Saturday, 2 April 2016

'Giselle' at The Royal Opera House, Covent Garden

I was lucky enough to get front row seats in the Amphitheatre of the Royal Opera House to see the Royal Ballet's latest production of 'Giselle' a couple of weeks ago. It was most marvellous and is definitely the springiest, jumpiest ballet I've seen so far. Those dancers just couldn't keep both feet on the ground.

'Giselle' is a tale of love and loss, of mistakes and their consequences. It moves from the down to earth rustic setting of the everyday world to nightmare and the supernatural. It's all in there as the story progresses through some amazing dance, sets and lighting.

Our tale opens with young Count Albrecht coming to the village in the forest to see his beloved Giselle on the last day of harvest and the first tinges of autumn are in the leaves. Albrecht is pretending to be an ordinary villager rather the nobility as he tries to leave the stresses of court life behind. He has found a pure and simple love in Giselle and her first dance when she comes out of the cottage is one of youthful joy as she leaps around the stage and joins her beloved. Ah, how beautiful and right. But Hilarion, the woodsman, also courts Giselle and her mother prefers that match but Giselle loves her Count.

It starts to go wrong when the Counts guests and his noble fiancee pass through the village on a hunting trip and the fiancee rests in Giselle's cottage. It's only when the Count returns that he is unmasked and his secret is exposed. Giselle can' believe that her beloved is already promised to another and this sends her over the edge into madness and she kills herself. The first act ends with joy and life turned to madness and death, the villages grieving and the young Count distraught that his beloved is now dead.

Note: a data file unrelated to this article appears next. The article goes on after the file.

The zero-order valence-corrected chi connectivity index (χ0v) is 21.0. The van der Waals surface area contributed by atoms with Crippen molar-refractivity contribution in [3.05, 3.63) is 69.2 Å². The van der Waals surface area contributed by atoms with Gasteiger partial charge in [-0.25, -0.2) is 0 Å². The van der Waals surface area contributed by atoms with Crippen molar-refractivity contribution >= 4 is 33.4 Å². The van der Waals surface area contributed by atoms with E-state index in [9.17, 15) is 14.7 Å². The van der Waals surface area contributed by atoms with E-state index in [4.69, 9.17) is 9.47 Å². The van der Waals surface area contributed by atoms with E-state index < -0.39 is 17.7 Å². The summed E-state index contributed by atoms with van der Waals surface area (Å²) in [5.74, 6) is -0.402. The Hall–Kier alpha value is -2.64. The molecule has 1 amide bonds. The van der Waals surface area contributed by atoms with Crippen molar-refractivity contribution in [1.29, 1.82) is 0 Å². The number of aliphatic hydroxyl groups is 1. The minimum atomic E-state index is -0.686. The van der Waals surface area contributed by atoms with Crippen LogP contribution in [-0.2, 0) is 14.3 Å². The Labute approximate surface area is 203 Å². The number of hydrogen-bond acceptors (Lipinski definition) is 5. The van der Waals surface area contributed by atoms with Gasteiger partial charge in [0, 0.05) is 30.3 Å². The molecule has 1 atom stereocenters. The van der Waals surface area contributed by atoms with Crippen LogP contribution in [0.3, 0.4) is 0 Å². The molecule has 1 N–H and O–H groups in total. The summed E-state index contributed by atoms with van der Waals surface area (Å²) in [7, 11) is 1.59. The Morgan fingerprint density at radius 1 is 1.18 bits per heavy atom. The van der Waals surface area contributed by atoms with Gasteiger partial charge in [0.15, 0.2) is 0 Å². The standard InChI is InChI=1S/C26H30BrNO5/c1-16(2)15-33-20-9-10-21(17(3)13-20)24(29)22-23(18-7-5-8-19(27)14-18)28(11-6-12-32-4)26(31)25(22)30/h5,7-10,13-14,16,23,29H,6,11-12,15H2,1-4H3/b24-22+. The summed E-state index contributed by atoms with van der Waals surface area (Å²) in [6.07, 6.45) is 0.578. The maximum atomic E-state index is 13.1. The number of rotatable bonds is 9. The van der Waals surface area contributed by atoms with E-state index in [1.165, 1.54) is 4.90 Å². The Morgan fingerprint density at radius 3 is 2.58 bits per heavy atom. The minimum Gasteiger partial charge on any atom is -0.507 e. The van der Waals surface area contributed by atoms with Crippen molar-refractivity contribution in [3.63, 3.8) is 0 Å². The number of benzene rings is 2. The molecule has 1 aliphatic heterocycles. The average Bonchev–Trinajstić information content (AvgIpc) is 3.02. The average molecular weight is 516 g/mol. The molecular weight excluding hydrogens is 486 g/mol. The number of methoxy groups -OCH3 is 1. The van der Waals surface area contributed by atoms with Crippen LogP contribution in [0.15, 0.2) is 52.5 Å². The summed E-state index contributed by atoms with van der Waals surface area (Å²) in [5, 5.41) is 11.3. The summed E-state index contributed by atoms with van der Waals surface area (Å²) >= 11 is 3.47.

The second half is grimmer and takes place at the side of Giselle's grave in the dark of her first night dead. The lighting was terrific in these scenes, creating an other-worldliness of spooky magic for the scene to play itself out. Giselle is dead and buried but these woods are haunted by the Wilis, the spirits of women who have been jilted before reaching the alter and, if they find a man in their woods, they will make him dance to his death.  Martha, the Queen of the Wilis, comes to claim the spirit of our heroine.

We catch glimpses of the Wilis in their white veils and dresses as they flit between the trees and then they finally emerge en masse, all 26 of them, led by their Queen, and this is a marvellous and spectacular sight! 27 ballerina's dancing together, synchronised movements and then going up on tippy-toes - such glory! Martha leading them in their dance of righteous retribution. They find Hilarion and force him to dance to his death, but when they come across the Count it's a different story since Giselle rises, not to join them, but to save her beloved and that's just what she does, challenging Myrtha and her Wilis to protect her Count. She keeps them away for just long enough for the first light of dawn to penetrate the forest and he is safe. But she is still a shade and returns to her grave, leaving her beloved safe and distraught.

The haughty Myrtha is defeated by a young ski of a girl and you can see that in their dancing, with Myrtha always straight and firm while Giselle is more fluid and lithe, a young girl against an ancient spirit. So much beauty on that stage - how on earth do they do it?

One of my favourite moments was when Giselle and the Count were dancing with Myrtha looking on from the side, ramrod straight and unmoving. And suddenly she goes up on pointe and in tiny steps moves to her left to exit the stage, arms and torso still, legs hardly moving, but her feet taking tiny steps to move her off stage. That was a wow-and-a-half moment!

So many amazing dancers and artists created this ballet originally choreographed by Marius Petipa with music by Adolphe Adam. This was the 571st performance by the Royal Ballet over the years and I know so since it's printed on the cast list. Giselle was first performed in 1841 in Paris and the first performance by the Royal Ballet at Covent Garden in 1946 featuring Margot Fontayne. So it has a grand history.

My Giselle was Marianela Nunez with Vadim Muntagirov as Albrecht and Itziar Mendizabal as the haughty Myrtha. Those images of them dancing with the massed troops of Wilis will stay with me for a long time.

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